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TRANSFORMING THE CLOSED New Edgewater Hotel into a “new tourism development” is among suggestions to improve Bathsheba, St Joseph.
Other proposals in the new Bathsheba Community Plan include developing an Interpretive Centre at the Hill Crest archaeological site to celebrate the Amerindian heritage in Bathsheba and the National Park; improving the viewpoint to provide a better visitor experience; capitalising on the tourism potential of the fishing economy in Bathsheba with an improved fish landing site; and connecting Bathsheba to Belleplaine and National Park attractions through a trail network.
The Community Plan was published recently by the Town & Country Development Planning Office. It “provides additional policy direction for Bathsheba’s community core” and “a framework for Bathsheba’s continued development as a local centre and National Park village with a focus on tourism”.
Officials said the Bathsheba plan was the first for the area to be included in the Physical Development Plan, and “builds on direction for Bathsheba as a National Park village in the Physical Development Plan Amended 2003 and the National Park Development Plan”.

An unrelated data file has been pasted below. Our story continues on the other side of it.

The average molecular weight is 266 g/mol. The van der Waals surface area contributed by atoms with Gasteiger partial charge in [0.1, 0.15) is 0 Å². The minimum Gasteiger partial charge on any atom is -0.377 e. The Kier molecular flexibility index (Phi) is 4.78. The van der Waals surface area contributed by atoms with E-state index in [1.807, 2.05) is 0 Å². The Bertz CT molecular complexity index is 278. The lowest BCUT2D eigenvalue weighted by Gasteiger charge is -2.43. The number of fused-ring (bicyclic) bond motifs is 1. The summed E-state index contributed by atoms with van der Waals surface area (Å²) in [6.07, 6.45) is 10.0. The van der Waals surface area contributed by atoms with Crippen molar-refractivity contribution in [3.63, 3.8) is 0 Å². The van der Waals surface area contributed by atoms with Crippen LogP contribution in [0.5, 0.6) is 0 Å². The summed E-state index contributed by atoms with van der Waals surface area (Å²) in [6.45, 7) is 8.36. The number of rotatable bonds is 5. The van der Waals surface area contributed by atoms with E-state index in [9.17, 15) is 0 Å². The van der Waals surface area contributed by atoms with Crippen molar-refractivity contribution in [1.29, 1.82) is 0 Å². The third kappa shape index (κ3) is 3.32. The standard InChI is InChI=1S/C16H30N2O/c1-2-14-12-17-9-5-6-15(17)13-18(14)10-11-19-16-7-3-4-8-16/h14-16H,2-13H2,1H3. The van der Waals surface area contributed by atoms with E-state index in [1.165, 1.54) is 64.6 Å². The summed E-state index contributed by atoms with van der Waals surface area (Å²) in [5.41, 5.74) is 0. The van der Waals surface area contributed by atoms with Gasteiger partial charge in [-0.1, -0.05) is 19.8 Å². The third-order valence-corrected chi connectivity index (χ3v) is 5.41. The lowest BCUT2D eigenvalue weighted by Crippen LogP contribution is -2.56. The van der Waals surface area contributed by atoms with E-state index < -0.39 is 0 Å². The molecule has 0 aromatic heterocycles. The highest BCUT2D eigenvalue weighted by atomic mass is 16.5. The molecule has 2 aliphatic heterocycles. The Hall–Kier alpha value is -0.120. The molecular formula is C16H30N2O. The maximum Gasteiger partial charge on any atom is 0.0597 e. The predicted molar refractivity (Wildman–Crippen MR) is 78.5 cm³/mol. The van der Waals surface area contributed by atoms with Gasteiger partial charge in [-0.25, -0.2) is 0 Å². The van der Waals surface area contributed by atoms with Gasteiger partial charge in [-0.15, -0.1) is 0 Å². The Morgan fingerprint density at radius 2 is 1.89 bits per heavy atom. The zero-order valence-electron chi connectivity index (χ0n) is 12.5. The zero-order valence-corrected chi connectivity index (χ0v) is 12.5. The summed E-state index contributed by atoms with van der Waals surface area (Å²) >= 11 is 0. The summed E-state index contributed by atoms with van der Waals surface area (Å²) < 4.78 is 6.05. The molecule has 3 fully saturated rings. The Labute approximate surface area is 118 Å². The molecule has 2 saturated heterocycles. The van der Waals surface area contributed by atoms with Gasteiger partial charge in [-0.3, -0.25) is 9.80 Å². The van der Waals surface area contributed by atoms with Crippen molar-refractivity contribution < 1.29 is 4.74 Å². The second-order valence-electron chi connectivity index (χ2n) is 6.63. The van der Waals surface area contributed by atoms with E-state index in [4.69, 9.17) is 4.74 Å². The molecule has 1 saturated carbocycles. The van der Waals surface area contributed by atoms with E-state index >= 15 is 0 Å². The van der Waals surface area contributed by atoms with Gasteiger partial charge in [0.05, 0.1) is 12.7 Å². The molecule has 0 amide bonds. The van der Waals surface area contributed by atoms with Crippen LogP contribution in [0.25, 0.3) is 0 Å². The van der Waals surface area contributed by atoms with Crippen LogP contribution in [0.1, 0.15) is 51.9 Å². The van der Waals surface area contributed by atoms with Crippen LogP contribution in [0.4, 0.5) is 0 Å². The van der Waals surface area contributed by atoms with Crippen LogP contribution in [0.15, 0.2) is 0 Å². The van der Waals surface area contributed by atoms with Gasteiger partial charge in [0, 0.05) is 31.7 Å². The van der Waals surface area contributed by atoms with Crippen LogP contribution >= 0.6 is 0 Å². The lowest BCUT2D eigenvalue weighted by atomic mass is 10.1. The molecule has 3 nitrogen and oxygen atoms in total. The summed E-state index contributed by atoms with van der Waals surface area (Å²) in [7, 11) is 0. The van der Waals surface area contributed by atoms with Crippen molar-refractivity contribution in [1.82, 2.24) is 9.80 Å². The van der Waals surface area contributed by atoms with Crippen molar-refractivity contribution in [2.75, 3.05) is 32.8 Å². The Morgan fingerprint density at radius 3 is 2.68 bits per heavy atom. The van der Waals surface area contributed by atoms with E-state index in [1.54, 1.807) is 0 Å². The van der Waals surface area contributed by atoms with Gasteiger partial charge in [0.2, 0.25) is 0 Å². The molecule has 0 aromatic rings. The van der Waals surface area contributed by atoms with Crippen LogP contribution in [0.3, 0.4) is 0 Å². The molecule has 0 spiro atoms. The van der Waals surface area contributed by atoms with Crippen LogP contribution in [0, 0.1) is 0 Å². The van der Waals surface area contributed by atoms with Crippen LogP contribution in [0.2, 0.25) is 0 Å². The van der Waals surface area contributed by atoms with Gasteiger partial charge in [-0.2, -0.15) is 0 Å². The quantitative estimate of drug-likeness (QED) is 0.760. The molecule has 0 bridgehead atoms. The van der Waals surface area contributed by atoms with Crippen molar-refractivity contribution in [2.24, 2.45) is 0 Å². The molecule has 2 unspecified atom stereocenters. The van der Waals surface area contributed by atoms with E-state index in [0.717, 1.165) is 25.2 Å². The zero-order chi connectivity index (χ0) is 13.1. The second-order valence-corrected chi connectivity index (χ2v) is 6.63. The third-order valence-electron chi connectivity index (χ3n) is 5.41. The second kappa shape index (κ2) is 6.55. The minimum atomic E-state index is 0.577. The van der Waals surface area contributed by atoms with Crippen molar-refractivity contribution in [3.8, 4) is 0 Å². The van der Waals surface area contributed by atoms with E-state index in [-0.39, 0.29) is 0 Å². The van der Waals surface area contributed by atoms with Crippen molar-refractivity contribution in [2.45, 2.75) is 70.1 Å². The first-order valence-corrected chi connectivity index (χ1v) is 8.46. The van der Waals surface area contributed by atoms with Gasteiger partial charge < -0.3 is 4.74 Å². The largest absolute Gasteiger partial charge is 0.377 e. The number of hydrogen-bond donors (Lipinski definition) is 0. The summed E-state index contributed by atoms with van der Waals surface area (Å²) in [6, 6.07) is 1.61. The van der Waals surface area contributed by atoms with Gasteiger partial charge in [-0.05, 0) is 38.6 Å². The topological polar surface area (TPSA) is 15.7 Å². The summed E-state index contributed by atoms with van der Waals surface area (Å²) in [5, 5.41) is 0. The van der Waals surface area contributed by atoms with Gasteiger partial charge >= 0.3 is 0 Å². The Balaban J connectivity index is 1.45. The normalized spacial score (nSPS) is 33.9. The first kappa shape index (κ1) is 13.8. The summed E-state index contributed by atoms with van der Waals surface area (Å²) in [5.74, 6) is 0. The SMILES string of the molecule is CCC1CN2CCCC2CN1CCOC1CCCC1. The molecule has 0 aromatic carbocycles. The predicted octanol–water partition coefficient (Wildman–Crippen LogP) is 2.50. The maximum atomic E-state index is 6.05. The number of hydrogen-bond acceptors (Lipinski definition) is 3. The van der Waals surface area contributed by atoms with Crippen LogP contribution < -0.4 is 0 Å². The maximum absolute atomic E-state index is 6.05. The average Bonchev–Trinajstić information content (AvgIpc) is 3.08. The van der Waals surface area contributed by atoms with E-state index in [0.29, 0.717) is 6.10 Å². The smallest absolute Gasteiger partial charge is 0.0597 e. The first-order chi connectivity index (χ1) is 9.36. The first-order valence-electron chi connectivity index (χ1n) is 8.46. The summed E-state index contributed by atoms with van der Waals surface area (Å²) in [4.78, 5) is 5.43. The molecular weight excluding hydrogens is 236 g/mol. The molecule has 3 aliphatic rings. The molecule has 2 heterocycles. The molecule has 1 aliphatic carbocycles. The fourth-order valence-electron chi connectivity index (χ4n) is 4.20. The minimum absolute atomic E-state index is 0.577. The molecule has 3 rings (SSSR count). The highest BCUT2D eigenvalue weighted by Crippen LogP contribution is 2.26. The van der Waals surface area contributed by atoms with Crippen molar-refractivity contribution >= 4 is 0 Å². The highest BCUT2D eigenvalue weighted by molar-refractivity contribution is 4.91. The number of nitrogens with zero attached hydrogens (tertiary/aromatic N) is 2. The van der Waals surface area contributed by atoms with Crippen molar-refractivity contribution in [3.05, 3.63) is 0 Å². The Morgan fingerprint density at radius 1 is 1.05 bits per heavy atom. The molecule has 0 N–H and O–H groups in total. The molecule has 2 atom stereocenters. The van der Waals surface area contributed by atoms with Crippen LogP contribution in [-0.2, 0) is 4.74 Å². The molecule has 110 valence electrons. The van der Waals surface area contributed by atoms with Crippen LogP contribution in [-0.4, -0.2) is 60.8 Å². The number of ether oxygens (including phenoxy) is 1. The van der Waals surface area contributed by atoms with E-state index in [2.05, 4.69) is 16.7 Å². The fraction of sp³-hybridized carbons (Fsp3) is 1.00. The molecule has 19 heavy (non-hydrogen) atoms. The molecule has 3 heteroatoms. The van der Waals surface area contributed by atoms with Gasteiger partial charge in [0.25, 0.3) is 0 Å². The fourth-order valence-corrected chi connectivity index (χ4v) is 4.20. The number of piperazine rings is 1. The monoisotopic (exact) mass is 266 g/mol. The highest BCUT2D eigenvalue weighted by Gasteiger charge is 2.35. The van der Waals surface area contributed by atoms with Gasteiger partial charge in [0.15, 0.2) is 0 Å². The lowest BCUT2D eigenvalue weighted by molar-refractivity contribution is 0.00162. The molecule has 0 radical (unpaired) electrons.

“The Community Plan provides policies for Bathsheba related to sustainable development, natural heritage, tourism, mobility, and infrastructure. It is focused on increasing Bathsheba’s amenity and attractiveness as a tourism base from which to explore the surrounding cultural and natural attractions of the National Park,” the document explained.
Town & Country Development Planning Office officials said the closure of New Edgewater Hotel had left “a large abandoned building at the western edge of the Community Plan area”.
“Today Bathsheba faces challenges resulting from the relationship between tourism uses and local needs. The challenges in the Bathsheba Community Plan area include: ensuring that the community has a strong tourist draw; recovering from the closure of New Edgewater Hotel; shaping the tourist economy in a way that provides benefit to locals in terms of economic opportunity and infrastructure provision; [and] preventing the potential negative effects of tourism on the natural landscape,” the community plan stated.
“Development and investment in Bathsheba will improve the quality and diversity of its amenity for both residents and visitors, while respecting its rural character and quality of life.” (SB)